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Tips for choosing and working with chocolate according to The Pastry Alphabet

Books For Chefs Catalogue Chocolate

July 27, 2022
Books For Chefs Catalogue Chocolate
Tips for choosing and working with chocolate according to The Pastry Alphabet

To continue pushing the limits of flavor and empowering the imagination of pastry chefs, the LAB, the creative department of Cacao Barry, developed a collection of practical and basic recipes based on the heritage of French pastry, which can be found in the book, The Pastry Alphabet.

Available in our online bookstore Books For Chefs, this book claims that it is necessary to master the basics to develop creativity. Which is why all its recipes are designed to make both traditional elaborations on a daily basis and for new creations.

The Pastry Alphabet, divided into four large blocks (biscuits, crèmes & mousses, glaçages, and pâtes), also has an interesting section dedicated to chocolate, which we share below.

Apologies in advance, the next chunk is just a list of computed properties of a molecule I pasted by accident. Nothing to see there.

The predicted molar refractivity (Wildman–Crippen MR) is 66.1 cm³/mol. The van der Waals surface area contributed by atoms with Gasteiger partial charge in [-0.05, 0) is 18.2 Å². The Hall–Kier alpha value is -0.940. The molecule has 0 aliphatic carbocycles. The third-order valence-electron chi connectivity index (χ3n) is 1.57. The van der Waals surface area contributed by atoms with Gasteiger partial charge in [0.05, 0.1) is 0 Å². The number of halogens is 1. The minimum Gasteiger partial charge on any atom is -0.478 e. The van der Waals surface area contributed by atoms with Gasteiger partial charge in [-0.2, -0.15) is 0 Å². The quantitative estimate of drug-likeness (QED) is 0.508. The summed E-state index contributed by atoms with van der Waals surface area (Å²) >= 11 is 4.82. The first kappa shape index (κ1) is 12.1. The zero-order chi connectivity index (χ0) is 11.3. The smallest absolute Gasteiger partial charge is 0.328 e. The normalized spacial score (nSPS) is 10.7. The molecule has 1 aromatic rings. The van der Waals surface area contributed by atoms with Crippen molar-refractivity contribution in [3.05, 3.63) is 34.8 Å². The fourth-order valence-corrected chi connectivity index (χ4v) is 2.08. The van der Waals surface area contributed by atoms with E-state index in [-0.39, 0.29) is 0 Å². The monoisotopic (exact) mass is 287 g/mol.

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Definition of chocolates

Types of chocolate


Dark chocolate is a mix of cocoa liquor, cocoa butter, sugar and vanilla Bourbon. The proportions of the different ingredients define the flavours which are limitless. Although beans selected will mainly define the aromatic profile, so does the recipe.


Milk chocolate is a mix of cocoa liquor, cocoa butter, milk powder, sugar and vanilla Bourbon. The proportions of the different ingredients can ensure an intense cocoa flavoured milk chocolate, a more creamy flavoured milk chocolate, or even a chocolate with a predominant caramel aroma.


White chocolate is a mix of cocoa butter, milk powder, sugar and vanilla Bourbon. It does not contain cocoa liquor. The proportions of the ingredients define the flavor that can result in a sweet, creamy or a caramel flavoured product.